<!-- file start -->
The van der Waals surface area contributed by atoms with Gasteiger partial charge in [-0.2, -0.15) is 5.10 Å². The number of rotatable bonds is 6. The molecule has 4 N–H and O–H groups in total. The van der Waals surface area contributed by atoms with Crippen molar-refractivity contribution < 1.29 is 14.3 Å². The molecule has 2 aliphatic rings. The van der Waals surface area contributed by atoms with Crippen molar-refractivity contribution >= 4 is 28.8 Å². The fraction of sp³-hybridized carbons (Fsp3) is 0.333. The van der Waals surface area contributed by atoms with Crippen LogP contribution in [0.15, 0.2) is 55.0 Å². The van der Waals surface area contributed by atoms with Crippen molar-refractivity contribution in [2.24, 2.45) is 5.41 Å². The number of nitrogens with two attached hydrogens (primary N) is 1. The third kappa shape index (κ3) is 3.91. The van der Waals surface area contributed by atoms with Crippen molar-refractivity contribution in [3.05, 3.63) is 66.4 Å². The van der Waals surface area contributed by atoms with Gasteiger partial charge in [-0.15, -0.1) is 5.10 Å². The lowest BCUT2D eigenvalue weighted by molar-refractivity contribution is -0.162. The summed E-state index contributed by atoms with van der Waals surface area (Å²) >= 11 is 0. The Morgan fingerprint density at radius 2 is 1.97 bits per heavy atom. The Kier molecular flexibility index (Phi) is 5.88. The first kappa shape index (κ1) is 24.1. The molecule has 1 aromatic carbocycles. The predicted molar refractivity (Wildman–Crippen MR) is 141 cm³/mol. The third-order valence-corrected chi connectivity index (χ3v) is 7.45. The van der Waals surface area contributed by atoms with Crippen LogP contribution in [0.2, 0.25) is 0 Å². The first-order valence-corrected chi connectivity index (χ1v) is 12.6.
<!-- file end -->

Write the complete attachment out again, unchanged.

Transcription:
The van der Waals surface area contributed by atoms with Gasteiger partial charge in [-0.2, -0.15) is 5.10 Å². The number of rotatable bonds is 6. The molecule has 4 N–H and O–H groups in total. The van der Waals surface area contributed by atoms with Crippen molar-refractivity contribution < 1.29 is 14.3 Å². The molecule has 2 aliphatic rings. The van der Waals surface area contributed by atoms with Crippen molar-refractivity contribution >= 4 is 28.8 Å². The fraction of sp³-hybridized carbons (Fsp3) is 0.333. The van der Waals surface area contributed by atoms with Crippen LogP contribution in [0.15, 0.2) is 55.0 Å². The van der Waals surface area contributed by atoms with Crippen molar-refractivity contribution in [2.24, 2.45) is 5.41 Å². The number of nitrogens with two attached hydrogens (primary N) is 1. The third kappa shape index (κ3) is 3.91. The van der Waals surface area contributed by atoms with Crippen molar-refractivity contribution in [3.05, 3.63) is 66.4 Å². The van der Waals surface area contributed by atoms with Gasteiger partial charge in [-0.15, -0.1) is 5.10 Å². The lowest BCUT2D eigenvalue weighted by molar-refractivity contribution is -0.162. The summed E-state index contributed by atoms with van der Waals surface area (Å²) >= 11 is 0. The Morgan fingerprint density at radius 2 is 1.97 bits per heavy atom. The Kier molecular flexibility index (Phi) is 5.88. The first kappa shape index (κ1) is 24.1. The molecule has 1 aromatic carbocycles. The predicted molar refractivity (Wildman–Crippen MR) is 141 cm³/mol. The third-order valence-corrected chi connectivity index (χ3v) is 7.45. The van der Waals surface area contributed by atoms with Crippen LogP contribution in [0.2, 0.25) is 0 Å². The first-order valence-corrected chi connectivity index (χ1v) is 12.6.